You can choose psychological safety over control
You can avoid all this drama if you choose to. You can get out of the destructive cycle of control and pain by choosing to transmute the emotional charge that is driving you to want to control, instead of transferring it. You can choose to feel safe no matter what is going on around you at all times. Cultivating the feeling of psychological safety is simpler than you’d think All it takes is for you to be motivated enough — pain usually does a good job at that — to release the fear that’s driving the tendency to control.
Without fear, there is no desire, or need to control
Without fear, there is no urge to control. It’s that basic and simple. Without fear, you are more present, conscious, and aware. Who wouldn’t want that? Without fear, you have a greater capacity to assess your environment and any situation that you are in. Isn’t that always the safest options? Without fear, you feel more grounded, relaxed, and safe. When you feel grounded, relaxed, and safe, you tend to make better choices than when you’re not. When you make better choices, you get better results. The ingrained tendency to want to control — that gets triggered by fear — is not useful. When we choose instead to identify the fears that are driving our desire to control, we can then release those fears. And once we release the fears, we no longer need to control.
Not needing to control means opening the door to more conscious choices
Not needing to control doesn’t mean doing nothing. It doesn’t mean that you’ve lost, somehow failed, that you are wrong, or that you’re not going to get what you want ultimately. It simply means choosing your action with conscious wisdom and discernment, rather than being motivated by fear. A conscious, wise, and discerning choice is always going to be the most optimal way of navigating any challenging situation in life. It’s also going to bring about better results than any fear driven control strategy could.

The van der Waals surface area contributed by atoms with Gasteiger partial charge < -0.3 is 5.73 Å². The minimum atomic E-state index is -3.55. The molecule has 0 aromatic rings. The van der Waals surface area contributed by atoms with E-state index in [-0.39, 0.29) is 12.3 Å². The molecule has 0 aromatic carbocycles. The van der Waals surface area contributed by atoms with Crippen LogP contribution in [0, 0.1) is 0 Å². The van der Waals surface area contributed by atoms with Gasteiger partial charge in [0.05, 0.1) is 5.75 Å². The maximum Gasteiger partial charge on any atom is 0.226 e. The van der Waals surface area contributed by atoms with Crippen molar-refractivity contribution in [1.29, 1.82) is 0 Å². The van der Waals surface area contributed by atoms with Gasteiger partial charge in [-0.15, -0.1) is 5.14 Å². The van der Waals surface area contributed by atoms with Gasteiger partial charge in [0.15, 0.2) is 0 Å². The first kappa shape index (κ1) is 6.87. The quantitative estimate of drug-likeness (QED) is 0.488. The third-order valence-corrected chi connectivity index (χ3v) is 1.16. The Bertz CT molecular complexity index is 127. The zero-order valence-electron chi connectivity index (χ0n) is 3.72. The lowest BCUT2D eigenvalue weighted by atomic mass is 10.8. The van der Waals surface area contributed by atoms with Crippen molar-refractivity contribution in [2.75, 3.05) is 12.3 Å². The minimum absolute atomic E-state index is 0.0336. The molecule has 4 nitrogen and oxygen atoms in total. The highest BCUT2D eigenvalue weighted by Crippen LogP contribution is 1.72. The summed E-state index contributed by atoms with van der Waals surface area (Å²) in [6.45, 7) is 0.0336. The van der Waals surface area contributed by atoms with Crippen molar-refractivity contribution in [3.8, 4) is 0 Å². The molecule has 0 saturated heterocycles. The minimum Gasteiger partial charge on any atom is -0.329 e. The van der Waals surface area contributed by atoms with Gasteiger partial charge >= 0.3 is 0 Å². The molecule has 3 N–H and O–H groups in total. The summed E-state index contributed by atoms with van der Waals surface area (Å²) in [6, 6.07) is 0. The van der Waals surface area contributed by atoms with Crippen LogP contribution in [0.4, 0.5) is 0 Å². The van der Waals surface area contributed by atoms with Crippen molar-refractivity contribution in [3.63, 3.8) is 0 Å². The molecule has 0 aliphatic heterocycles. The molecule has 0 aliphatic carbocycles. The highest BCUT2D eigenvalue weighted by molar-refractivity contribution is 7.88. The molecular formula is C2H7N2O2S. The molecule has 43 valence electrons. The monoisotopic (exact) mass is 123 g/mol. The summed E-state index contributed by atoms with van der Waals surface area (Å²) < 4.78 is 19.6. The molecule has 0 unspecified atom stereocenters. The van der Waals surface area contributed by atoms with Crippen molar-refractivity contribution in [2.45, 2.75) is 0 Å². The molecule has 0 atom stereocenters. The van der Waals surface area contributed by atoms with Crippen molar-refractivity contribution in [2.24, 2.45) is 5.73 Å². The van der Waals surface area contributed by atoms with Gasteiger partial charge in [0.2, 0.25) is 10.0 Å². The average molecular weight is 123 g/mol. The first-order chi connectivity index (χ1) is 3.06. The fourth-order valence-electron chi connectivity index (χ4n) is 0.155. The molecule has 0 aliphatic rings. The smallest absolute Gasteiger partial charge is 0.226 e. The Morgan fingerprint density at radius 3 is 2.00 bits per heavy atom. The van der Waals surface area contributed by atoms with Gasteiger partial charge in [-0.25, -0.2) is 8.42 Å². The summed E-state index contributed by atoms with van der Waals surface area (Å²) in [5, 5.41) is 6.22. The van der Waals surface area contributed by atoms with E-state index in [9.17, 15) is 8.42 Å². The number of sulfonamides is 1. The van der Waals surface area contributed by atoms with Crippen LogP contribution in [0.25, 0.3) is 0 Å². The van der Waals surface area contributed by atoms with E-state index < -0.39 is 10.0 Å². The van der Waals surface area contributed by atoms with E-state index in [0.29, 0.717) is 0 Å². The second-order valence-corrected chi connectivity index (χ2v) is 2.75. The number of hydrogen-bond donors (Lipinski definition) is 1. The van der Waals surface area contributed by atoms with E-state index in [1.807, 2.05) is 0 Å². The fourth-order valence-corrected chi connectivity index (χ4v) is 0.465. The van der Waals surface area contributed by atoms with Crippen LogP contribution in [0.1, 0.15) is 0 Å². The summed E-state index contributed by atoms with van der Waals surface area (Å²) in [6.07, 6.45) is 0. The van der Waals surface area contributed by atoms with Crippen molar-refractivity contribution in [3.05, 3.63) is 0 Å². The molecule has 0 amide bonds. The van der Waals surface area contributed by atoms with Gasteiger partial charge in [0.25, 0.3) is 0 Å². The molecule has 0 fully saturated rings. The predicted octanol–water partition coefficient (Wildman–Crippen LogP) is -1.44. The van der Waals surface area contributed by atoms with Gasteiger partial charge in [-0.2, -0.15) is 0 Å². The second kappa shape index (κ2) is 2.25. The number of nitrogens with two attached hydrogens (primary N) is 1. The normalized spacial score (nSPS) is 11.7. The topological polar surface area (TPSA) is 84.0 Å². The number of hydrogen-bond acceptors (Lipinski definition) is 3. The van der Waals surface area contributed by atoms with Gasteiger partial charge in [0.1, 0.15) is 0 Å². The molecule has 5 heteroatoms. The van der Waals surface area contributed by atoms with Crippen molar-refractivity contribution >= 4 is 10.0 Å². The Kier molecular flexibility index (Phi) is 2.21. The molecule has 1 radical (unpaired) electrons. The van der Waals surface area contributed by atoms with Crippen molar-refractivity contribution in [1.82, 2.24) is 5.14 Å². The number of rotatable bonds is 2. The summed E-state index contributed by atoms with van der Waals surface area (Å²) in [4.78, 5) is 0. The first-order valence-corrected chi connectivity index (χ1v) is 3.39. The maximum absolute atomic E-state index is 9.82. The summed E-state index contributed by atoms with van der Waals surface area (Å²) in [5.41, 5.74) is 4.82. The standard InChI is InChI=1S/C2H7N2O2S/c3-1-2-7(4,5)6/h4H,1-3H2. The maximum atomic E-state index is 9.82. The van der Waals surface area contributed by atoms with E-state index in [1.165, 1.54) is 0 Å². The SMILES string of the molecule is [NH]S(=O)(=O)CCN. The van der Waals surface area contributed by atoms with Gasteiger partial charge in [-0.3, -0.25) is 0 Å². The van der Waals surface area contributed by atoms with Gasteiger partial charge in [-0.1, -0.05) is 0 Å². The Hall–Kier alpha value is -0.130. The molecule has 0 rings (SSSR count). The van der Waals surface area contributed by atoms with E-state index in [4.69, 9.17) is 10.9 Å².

Just because control is everywhere doesn’t mean it’s useful
We’re not saying that it’s easy to stop controlling. Control is so deeply imbedded in our thought process, our belief system, our economy, our education, our culture, our social interactions, our political system… control is pretty much everywhere. Disconnecting from control, and no longer resonating with control, while everyone around you is still doing it, can be challenging at first. That said, when you become more consciously disciplined in releasing the fears that drive you to want to control, it becomes easier. Also, when you realize that you have so much more power of influence, and that you get better results without fear and control, you will no longer be pulled as strongly towards wanting to control. Finally, when you realize deeply that control is ultimately an illusion, then you may never get triggered into wanting to control again. Think about it this way, thinking that we are in control is nothing more than mentally rearranging information to fit your expectations and beliefs. It’s a complete illusion.
Try this guided meditation to let go of the urge to control
If you’d like a taste of releasing control and enjoying a less fear-driven existence, check out this guided mindfulness practice for releasing control: https://www.theepicself.com/meditation/negative-emotions/releasing-control-guided-meditation-for-beginners/